What Is the Gradient of Road?
It is defined as the rate of rising or falls along the length of the road with respect to the horizontal is known as Gradient of Road.
In another word, it is the longitudinal slope provided to the formation level of the road along its alignment. It is generally expressed in 1 in n ( where 1 is a vertical unit to n is a horizontal unit)
It is also expressed in percentage.
Gradient = (Vertical distance / Horizontal distance) x 100
Also, read:What is Bitumen And Bitumens Types
Purpose of Providing Gradient to the Roads
- To connect the two stations or points with each other, which are located at different levels.
- To provide effective drainage of rainwater, especially when the pavement is provided with the curbs.
- To construct the side drains economically.
- To make the earthwork required for the road construction economic by balancing cutting and filling.
Importance of Gradient in Roads
- The gradient is the most important part of the construction of roads. It is essential to give properly required gradient to the road along the length of its alignment with respect to horizontal.
- Gradient allows movement of the vehicle on the vertical curves smoothly.
- The gradient also helps to drain off rainwater from the surface of the roads.
- Gradients are very helpful on curved roads in flat terrain where drainage problem arises.
- Before finalizing the gradient of the road, it is important that the construction cost, vehicular operation cost, and the practical problems that may arise on the site also have to be considered.
Effect of Gradient on Roads
- The effect of gradient on the vehicular speed is considerable. This is particularly important in roads where the proportion of heavy vehicles is significant.
- Due to less sight distance at uphill gradients, the speed of traffic is generally controlled by these heavy vehicles. Due to which the operating costs of the vehicles are increased, and the capacity of the roads will have to be reduced.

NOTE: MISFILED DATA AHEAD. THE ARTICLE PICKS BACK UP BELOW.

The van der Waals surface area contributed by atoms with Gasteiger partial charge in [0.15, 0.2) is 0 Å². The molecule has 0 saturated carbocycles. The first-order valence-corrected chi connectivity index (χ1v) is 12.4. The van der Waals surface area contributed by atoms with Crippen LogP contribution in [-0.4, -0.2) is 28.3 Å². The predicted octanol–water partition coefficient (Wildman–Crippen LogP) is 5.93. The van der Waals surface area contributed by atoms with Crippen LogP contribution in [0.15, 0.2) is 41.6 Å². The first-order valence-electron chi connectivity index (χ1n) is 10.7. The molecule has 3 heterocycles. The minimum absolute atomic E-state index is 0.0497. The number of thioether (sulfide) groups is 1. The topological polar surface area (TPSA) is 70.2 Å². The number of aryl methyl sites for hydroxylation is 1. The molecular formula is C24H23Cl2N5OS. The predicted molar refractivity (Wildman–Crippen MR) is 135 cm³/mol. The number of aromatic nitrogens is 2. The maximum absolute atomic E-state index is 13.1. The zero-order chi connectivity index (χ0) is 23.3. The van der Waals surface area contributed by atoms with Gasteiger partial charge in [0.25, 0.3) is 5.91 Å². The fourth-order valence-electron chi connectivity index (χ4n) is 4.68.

- Due to high speed between heavy and light vehicles, and between uphill and downhill gradient accidents abound in the gradients.
Factors Affecting Gradient
- Nature of the ground.
- Drainage required.
- Nature of the traffic.
- The type of road surface.
- The total height to be covered.
- Road and railway interaction.
- Safety Required.
- Bridge Approaches.
Irc Recommendations for Gradient
IRC had specified desirable values for different types of terrains.
|Plain or Rolling Area||1 in 30||1 in 20||1 in 15|
|Mountainous Area||1 in 20||1 in 16.7||1 in 14|
|Steep Area||1 in 16||1 in 14.3||1 in 12.5|
Types of Road Gradient
The types of road gradient are as follows
- Ruling Gradient.
- Limiting Gradient.
- Exceptional Gradient.
- Average Gradient.
- Floating Gradient.
- Minimum Gradient.
1. Ruling Gradient
The gradient, which is usually adopted while making the alignment of the road, is known as the ruling gradient. The ruling gradient is used for designing the road because it gives maximum safety at minimum cost.
2. Limiting Gradient
The gradient, which is steeper than the ruling gradient, is known as the limiting gradient. In some situations, we cannot adopt the ruling gradient, where we have to use a limiting gradient.
It is usually used in hilly terrain and rolling terrain. The topographical condition of a place compels adopting the steeper gradient. It is also known as the maximum gradient.
3. Exceptional Gradient
The gradient, which is steeper than the limiting gradient, is known as the exceptional gradient. This type of gradient is generally used in an extraordinary situation where shorter lengths of the roads are available.
Exceptional gradients are a very steeper gradient that is used in the unavoidable situation like in the mountainous region and terrain. But the drawback of an exceptional gradient is that it required more fuel consumption and has more friction losses.
4. Average Gradient
The total rate of rising or fall between any two points along the alignment of the road divided by the horizontal distance between two points is known as an average gradient.
5. Floating Gradient
The gradient on which a motor vehicle, moving with a constant speed, continues to descend at the same speed without any application of power or brakes is known as a floating gradient.
6. Minimum Gradient
The minimum desirable slope which is essential for the effective drainage of rainwater from the surface of the known as a minimum gradient. It is usually adapt where surface drainage is important.